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Giuseppe VERDI (1813-1901)
Un Giorno di Regno (1840) [119:00]
Belfiore - Guido Loconsolo
Il Barone di Kelbar - Andrea Porta
Marchesa del Poggio - Anna Caterina Antonacci
Giulietta - Alessandra Marinelli
Edoardo - Ivan Magrì
La Rocca - Paolo Bordogna
Il Conte Ivrea - Ricardo Mirabelli
Delmonte - Seung-Hwa Paek
Orchestra e Coro del Teatro Regio di Parma/Donato Renzetti
rec. live, Teatro Regio di Parma, January 2010
Pier Luigi Pizzi (Stage Director)
Bonus: Introduction to the opera [10:00]
Picture Format: 16:9, HD
Sound Format: DVD: DTS 5.1, PCM 2.0
Booklet: English, German, French
Subtitles: Italian (original language), English, German, French, Spanish, Chinese, Korean, Japanese
C MAJOR 720208 [129:00]

Un Giorno di Regno, Verdi’s second opera, was probably his least successful. It had the worst opening night of his career - its reception is said to have made him swear he would never compose again. Unlike other first night flops such as La Traviata, it never got a chance for rehabilitation in the composer’s lifetime. Even Verdi himself never showed any interest in returning to it, probably due to the desperately unhappy personal circumstance in which it was composed: his first wife and his daughters both died during the process, and he never forgave the La Scala audience for booing it off the stage so soundly. Posterity has never really given it much time, either. It’s the work that sounds least like Verdi. Unlike Oberto and Nabucco, which come on either side of it, it’s almost impossible to trace any antecedents of the composer’s later style, and that’s probably because this piece is almost unique in Verdi’s output: it was his only comedy until Falstaff, and it’s a universe away from that final masterpiece. As it happens, it’s an extremely conventional work, ticking all the boxes of buffa and bel canto. It has young lovers, mistaken identity, bumbling older characters and lots of fizzing sequences where everybody gets their just desserts. To be honest, it might as well have been written by Donizetti, but that doesn’t make it a bad work. In fact, parts of it are very attractive. The comic scenario, while convoluted, is effective in its own way, and some of the musical numbers work very well. There is a super quintet and sextet in Act 1, and each of the characters are well drawn, though it’s fairly clear that Verdi hadn’t yet worked out how to distinguish between bass voices.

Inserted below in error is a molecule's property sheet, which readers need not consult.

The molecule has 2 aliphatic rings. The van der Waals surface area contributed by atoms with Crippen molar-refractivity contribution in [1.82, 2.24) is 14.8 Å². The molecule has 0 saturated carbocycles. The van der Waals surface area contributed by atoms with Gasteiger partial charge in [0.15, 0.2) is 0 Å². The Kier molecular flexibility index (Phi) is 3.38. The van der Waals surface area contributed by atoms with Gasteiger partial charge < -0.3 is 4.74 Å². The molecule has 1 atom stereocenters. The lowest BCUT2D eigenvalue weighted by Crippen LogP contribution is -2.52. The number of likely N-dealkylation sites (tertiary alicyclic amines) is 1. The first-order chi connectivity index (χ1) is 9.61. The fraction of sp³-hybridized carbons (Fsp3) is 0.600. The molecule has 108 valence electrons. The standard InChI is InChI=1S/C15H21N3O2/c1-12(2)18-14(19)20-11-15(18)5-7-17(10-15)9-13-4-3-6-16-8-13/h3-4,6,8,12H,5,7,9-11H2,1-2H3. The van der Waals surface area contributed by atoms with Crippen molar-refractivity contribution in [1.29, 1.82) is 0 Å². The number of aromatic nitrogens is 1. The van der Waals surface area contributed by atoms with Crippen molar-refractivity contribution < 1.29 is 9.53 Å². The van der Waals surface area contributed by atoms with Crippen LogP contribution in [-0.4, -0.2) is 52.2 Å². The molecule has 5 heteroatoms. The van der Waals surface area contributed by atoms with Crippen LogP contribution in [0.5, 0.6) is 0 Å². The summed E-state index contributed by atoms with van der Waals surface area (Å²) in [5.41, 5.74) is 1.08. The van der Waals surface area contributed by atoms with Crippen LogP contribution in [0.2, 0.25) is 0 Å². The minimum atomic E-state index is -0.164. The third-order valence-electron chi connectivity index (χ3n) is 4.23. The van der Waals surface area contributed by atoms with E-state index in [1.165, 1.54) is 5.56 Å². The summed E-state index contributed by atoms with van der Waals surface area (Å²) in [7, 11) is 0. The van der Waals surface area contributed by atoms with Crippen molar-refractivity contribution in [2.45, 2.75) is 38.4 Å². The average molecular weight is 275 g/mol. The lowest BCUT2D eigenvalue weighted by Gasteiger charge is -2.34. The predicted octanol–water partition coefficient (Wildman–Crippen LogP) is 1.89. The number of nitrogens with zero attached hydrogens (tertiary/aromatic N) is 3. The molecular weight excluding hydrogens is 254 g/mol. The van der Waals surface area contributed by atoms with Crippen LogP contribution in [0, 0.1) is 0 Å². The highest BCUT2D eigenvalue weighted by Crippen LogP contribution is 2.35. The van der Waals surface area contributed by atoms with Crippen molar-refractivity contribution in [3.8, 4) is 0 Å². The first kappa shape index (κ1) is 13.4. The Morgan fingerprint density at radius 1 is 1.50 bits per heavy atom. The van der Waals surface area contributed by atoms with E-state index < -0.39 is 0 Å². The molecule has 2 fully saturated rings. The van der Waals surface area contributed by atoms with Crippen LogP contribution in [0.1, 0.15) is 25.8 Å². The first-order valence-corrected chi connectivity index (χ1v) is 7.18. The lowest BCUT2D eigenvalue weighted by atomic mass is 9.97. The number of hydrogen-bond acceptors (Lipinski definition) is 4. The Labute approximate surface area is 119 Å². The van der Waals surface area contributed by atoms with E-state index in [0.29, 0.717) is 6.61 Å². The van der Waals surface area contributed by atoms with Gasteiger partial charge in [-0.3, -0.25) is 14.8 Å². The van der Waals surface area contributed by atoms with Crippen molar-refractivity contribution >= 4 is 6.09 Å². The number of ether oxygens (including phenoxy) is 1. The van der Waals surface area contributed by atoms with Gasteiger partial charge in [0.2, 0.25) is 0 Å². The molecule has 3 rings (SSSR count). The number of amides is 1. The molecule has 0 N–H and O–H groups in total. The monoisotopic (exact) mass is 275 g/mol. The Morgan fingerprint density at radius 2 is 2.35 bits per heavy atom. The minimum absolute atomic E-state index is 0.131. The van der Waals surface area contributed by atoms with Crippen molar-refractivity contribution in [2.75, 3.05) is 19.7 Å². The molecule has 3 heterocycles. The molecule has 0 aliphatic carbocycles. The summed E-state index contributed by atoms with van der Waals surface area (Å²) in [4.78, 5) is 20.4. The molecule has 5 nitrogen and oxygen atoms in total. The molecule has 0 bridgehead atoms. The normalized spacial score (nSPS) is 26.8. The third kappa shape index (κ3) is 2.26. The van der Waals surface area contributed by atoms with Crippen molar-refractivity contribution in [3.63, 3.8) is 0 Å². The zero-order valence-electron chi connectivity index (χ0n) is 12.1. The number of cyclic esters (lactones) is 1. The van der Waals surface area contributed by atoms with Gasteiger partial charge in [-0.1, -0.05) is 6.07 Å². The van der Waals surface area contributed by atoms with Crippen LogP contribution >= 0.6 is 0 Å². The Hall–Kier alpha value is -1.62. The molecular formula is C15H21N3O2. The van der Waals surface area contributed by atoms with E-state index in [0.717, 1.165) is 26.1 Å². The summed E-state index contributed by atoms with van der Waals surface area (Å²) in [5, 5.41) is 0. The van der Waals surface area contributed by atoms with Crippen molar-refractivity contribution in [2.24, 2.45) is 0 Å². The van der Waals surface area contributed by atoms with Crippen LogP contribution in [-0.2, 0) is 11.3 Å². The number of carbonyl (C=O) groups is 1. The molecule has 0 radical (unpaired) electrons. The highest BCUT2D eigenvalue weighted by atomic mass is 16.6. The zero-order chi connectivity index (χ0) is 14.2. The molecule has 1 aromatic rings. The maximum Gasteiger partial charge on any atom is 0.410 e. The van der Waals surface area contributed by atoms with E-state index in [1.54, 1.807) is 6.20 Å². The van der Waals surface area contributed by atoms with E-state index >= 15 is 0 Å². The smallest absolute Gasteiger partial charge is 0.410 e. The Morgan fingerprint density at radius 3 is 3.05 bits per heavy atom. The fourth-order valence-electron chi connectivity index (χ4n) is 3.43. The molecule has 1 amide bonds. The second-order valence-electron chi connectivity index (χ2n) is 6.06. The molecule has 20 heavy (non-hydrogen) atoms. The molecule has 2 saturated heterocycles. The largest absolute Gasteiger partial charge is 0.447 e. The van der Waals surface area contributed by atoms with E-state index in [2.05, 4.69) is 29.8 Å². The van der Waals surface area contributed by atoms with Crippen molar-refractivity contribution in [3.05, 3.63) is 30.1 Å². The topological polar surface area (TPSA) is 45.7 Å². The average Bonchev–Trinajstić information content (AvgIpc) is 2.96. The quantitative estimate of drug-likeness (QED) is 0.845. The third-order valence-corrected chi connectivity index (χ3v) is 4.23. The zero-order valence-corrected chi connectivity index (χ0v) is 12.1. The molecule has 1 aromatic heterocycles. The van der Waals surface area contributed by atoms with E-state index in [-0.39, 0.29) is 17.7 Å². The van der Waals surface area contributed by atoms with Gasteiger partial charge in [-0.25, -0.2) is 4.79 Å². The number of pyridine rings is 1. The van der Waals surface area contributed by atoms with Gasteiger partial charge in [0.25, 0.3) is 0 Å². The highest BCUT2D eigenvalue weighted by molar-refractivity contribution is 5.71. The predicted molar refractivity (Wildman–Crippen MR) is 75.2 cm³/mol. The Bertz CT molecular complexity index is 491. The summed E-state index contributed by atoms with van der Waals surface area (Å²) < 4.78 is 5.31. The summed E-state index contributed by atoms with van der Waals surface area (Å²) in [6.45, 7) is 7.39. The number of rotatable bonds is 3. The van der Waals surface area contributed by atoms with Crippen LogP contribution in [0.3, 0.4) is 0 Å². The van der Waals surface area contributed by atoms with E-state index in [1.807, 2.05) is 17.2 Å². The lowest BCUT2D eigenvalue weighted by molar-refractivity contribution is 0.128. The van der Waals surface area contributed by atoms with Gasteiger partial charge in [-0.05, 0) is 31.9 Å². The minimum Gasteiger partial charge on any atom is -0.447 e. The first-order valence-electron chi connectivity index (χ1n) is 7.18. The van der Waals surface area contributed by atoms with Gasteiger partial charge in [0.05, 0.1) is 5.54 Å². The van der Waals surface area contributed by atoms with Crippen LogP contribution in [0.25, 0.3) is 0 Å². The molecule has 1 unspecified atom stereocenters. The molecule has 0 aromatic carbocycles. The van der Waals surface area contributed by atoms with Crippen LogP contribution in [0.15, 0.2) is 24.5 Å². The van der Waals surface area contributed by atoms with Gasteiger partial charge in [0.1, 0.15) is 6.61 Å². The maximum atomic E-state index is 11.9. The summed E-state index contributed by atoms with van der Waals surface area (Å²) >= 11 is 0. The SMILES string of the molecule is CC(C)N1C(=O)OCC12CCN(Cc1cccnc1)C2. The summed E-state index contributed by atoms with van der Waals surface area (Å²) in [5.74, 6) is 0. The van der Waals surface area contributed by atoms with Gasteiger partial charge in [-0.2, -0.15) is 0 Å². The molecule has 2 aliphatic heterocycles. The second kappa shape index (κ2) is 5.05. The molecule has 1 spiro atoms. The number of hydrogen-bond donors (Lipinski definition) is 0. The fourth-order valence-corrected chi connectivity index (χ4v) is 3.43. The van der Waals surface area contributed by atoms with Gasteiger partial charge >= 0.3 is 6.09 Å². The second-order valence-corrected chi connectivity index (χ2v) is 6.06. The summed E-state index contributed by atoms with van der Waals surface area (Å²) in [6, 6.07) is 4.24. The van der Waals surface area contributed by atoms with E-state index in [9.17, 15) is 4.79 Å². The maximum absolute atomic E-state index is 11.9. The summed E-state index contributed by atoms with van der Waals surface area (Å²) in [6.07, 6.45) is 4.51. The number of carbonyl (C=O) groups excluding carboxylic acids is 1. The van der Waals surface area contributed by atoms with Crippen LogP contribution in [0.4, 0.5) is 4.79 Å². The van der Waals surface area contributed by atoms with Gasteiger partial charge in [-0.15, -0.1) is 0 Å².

It’s difficult to see it getting much of an outing nowadays, so be thankful for Parma’s complete Verdi series who have made a very good job of staging it. The costumes place the action squarely in the period of the libretto: 1733, the time of the War of Polish Succession. That allows us to accept the plot conventions more quickly. The sets are squarely naturalistic, with lots of very effective interiors, most notably the library which serves as the setting for the Act 1 finale and an applause-inducing kitchen for the start of Act 2.
 
The singers are also very good indeed, led by the virile and exciting baritone of Guido Loconsolo, masquerading as the King of Poland in the house of the Baron of Kelbar. He has a ring to his voice that marks him out as the love interest, though he isn’t particularly well contrasted with the other baritone leads, Andrea Porta and Paolo Bordogna. The similarity of their voices is still pleasing on the ear, though. Porta has a gift for comedy that should snare him lots of similar roles in the future. Bordogna fulfils all the stereotypes of the frustrated and ultimately unsuccessful older lover, but he does so very successfully. I also really liked the clean, bright sound of Ivan Magrì’s tenor. There is a slightly raw, undisciplined quality to his voice, but I found that quite exhilarating in its own way, and he pings off all the top notes thrillingly.
 
The two women, on the other hand, are very well contrasted and are very successful both in their acting and in their singing. How lovely to see Anna Caterina Antonacci letting her hair down in a comic role! Her experience as Carmen and Cassandra would normally land her a world away from repertoire like this, but she seems to be having a great time, and she sings the Marchesa’s music with wit and flair, lending it a touch of extra style, especially in her first aria, pictured on the cover photo. Alessandra Marinelli is noticeably lighter and sweeter in comparison, but that suits the contrast of their characters very well. Her duet with Magrì towards the end of Act 2 is a winner.
 
You’re not likely to see Un Giorno di Regno very often, even in its composer’s big year, and if you want it on a DVD there is barely any competition, and none that is easily available. This one can easily be recommended, though more for lovers of bel canto or for Verdi completists. If you really want the opera, though, special mention must still go to Gardelli’s CD version on Philips with an absolutely first-rate cast, though these days it’s not very easy to find.
 
Simon Thompson 

see also review of Bluray release by Robert Farr (February 2013 Recording of the Month)


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